Grain growers and their advisers in southern and central New South Wales have been armed with the latest research results and advice on cropping issues at Grains Research and Development Corporation (GRDC) forums at Wagga Wagga and Corowa recently.
Dealing with frost, the latest in canola from overseas, weeds, pests and diseases were high on the agenda at these events, with hundreds of farm advisers travelling to get the latest tactical agronomy information direct from GRDC’s research partners.
The keynote speaker at the main Update at Wagga Wagga was Canadian researcher and leading canola expert Malcolm Morrison on the practices behind yield gains in his home country, drawing parallels with common problems faced by farmers growing canola in two very different cropping environments.
Also of high interest were presentations on GRDC’s National Frost Initiative and related work on minimising and mitigating frost damage, early sowing for wheat and canola, the pros and cons of strategic tillage, managing herbicide resistant weeds and tips for reducing beet western yellows by controlling green peach aphid populations.
GRDC Southern Regional Panel deputy chair, Professor Chris Blanchard, said the research Updates were a key event for the season, with advisers making the most of the information on-hand from field-leading researchers ahead of their farmer clients preparing for sowing winter crops.
“It’s all about taking GRDC-funded research and showcasing it to advisers in the southern region, with the intention that if we take this information and pass it on to advisers, they’ll be able to take that to the growers and make some changes for the better in their cropping for 2015,” Prof Blanchard said.
“One of the big topics at the GRDC updates is what happened in terms of frost last year. The frost was so severe in some areas that there was nothing we could do recoup affected crops, but it really reminded us about the important tactics for avoiding frost, which take into consideration things like elevation of paddocks, choosing the right varieties, or different species if you think you’re in trouble with frost, and it might even be time of sowing, which is one of the main tools you can use in avoiding frost.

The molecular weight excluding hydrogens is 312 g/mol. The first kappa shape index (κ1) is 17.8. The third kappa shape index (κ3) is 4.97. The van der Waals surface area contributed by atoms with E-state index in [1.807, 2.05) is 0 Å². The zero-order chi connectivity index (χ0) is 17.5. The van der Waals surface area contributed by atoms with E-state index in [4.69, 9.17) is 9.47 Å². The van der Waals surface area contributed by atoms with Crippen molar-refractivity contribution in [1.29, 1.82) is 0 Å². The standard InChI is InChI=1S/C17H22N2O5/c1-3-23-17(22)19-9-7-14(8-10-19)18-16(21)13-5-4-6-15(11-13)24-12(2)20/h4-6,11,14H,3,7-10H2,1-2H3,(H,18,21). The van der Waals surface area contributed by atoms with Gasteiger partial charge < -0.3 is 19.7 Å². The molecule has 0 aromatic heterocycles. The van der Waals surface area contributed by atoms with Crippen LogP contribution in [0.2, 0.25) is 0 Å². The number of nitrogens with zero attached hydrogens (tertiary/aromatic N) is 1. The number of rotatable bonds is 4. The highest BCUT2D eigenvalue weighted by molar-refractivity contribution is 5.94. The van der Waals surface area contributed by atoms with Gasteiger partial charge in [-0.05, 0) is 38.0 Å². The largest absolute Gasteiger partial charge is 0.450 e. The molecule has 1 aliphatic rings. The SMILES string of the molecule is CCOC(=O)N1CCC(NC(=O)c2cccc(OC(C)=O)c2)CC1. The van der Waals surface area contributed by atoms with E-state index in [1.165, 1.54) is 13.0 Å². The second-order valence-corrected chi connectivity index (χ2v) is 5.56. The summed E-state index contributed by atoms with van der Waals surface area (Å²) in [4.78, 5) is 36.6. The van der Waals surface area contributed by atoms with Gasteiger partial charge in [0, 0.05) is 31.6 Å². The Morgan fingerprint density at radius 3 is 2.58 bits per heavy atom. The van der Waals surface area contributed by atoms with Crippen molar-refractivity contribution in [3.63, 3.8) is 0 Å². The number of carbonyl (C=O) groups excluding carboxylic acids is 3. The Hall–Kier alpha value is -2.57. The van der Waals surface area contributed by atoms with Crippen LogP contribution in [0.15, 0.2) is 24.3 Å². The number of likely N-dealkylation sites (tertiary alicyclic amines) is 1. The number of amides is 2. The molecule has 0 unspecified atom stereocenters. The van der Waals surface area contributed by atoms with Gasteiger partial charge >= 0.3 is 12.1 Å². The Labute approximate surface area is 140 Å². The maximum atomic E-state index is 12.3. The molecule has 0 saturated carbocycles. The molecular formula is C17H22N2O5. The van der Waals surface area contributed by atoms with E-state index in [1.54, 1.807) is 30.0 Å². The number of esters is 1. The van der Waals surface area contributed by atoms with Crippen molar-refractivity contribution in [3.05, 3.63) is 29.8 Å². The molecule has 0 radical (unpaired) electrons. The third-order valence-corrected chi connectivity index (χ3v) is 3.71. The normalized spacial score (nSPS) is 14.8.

“Another particularly interesting presentation we saw was around a strategic tillage project, run by New South Wales DPI. One really interesting aspect that’s emerged out of that is a stratification of nutrients in some of the soils they’ve been looking at, which is really complicating the measurement of nutrients in the soil, making it difficult to make recommendations on the practice.
“There’s always issues with pests and disease, and it’s a constant battle to try and get a handle on fungal diseases, particularly in some of these wet years we’ve been having. In the higher rainfall areas of the southern cropping region, certainly slugs and snails remain a really big problem.
“In all, the GRDC Research Updates are a vital extension tool for getting the latest research back to growers. GRDC invested in more than 1000 research projects last year, and these update events are really the key for getting the findings of those completed projects out of the trial sites and reports and into the field, to ultimately help growers be more profitable.”
To view a video interview with Ass Prof Chris Blanchard on the 2015 GRDC Research Update at Wagga Wagga, go to https://youtu.be/awoa_4aaVvA
Chris Blanchard, GRDC Southern Panel
0438 662 992
Tristan Price, Porter Novelli
0400 363 006
Caption: GRDC Southern Regional Panel Deputy Chair, Chris Blanchard, says grains research Updates at Wagga Wagga and Corowa have equipped growers and advisers in southern and central New South Wales with vital information for the coming season.
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